FG moves to internationalize Nigerian tertiary institutions

The Tertiary Education Trust Fund, TETFund, says it has begun to improve facilities in universities, polytechnics and colleges of education to attract international faculties and students.

Executive Secretary of TETFund, Arc Sonny Echono, who disclosed this while receiving a team of the United Kingdom, UK, Government on International Education in Abuja, on Monday, said priority will be given to UK institutions to foster linkages and partnerships.

Echono said the collaboration will bring Nigerian institutions to international recognition, adding that TETFund is currently ranking its 253 beneficiary institutions, using parameters such as how much multidisciplinary research they have been able to undertake, and their degree of internationalisation, among others.

The TETFund boss said, “Over the years, TETFund has sponsored several students to UK universities and plans to expand the collaboration to other aspects.”

He added that the Fund plans to bring Nigerian Tertiary Institutions into competitive advantage globally, to ensure that Nigerian graduates are internationally recognised.

“The government has invested heavily in the education of these scholars, and it is disheartening to see many of them choose to stay abroad after their studies. Our goal is to foster collaboration with British universities to create a mechanism that encourages the return of our scholars to Nigeria.

“And these are things that we were looking at institutional ways of doing that, for example, where we see that partnerships already exist between our institutions and those abroad, they can share this period of training for example to ensure that they complete their training back home. These are some of the solutions that we are looking at in these engagements that we have,” he said.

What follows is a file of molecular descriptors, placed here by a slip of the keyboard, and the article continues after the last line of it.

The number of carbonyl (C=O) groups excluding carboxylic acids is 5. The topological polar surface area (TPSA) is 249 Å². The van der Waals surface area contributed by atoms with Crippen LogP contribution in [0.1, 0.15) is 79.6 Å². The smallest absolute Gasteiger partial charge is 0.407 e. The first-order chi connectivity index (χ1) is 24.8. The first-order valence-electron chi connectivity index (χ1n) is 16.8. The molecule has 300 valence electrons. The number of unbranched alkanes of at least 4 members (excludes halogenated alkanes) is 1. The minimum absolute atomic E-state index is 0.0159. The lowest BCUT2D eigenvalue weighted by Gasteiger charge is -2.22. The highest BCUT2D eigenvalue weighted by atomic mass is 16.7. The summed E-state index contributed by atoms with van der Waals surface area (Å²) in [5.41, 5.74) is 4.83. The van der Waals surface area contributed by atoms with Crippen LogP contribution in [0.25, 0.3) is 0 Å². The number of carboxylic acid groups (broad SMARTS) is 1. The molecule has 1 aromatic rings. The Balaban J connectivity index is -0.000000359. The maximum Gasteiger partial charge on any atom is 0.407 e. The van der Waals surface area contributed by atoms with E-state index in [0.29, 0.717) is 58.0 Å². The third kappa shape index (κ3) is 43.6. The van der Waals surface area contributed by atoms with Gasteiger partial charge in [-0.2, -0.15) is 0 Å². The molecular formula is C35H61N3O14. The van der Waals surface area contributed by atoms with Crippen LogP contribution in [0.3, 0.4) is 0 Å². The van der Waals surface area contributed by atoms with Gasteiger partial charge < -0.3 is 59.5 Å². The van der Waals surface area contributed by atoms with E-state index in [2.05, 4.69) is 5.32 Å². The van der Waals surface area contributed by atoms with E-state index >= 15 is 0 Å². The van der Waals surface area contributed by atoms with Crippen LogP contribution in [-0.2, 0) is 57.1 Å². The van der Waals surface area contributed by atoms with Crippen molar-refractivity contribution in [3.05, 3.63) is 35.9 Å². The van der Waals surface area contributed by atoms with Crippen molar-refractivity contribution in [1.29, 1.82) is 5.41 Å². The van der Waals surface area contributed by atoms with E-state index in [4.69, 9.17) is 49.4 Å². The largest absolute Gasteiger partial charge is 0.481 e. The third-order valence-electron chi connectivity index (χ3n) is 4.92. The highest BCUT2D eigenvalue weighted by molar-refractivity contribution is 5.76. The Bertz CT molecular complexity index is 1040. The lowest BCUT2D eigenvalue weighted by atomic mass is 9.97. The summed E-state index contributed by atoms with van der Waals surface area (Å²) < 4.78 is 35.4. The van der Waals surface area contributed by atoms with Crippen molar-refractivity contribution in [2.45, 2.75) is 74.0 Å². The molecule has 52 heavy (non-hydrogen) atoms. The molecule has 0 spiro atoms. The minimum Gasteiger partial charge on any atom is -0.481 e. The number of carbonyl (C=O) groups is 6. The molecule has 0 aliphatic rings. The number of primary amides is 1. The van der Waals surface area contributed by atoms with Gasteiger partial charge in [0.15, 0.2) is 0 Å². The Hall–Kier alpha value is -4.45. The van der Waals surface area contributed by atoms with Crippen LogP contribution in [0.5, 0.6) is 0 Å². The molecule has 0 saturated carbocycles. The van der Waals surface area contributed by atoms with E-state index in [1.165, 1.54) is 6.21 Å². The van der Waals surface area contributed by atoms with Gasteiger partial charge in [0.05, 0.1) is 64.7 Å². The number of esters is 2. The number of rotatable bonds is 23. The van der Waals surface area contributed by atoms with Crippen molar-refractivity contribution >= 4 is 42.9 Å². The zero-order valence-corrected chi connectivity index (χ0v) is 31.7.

Earlier, the UK Government International Education Champion, Prof. Sir Steve Smith, who led the delegation said the UK’s mandate to his team is to deepen relations with the education and research systems of Nigeria, Saudi Arabia, Indonesia, Vietnam and India.

Smith, who was a former Vice Chancellor of the University of Exeter, said the UK recognises the importance of retaining highly skilled individuals in their home countries and acknowledged that the brain drain issue affects both Nigeria and the international community.

“We understand the concerns of the Nigerian government and we share the vision of providing quality education to talented individuals. By working together, we can create opportunities for these scholars to contribute to the progress of Nigeria while furthering their academic careers,” he said.

He noted that it is a lot cheaper to study here than it is to travel to the UK for three or four years and study.

Smith disclosed that the team has been partnering with the National Universities Commission, NUC, on the guidelines for transnational education and that it was reviewing a series of guidelines by the commission.

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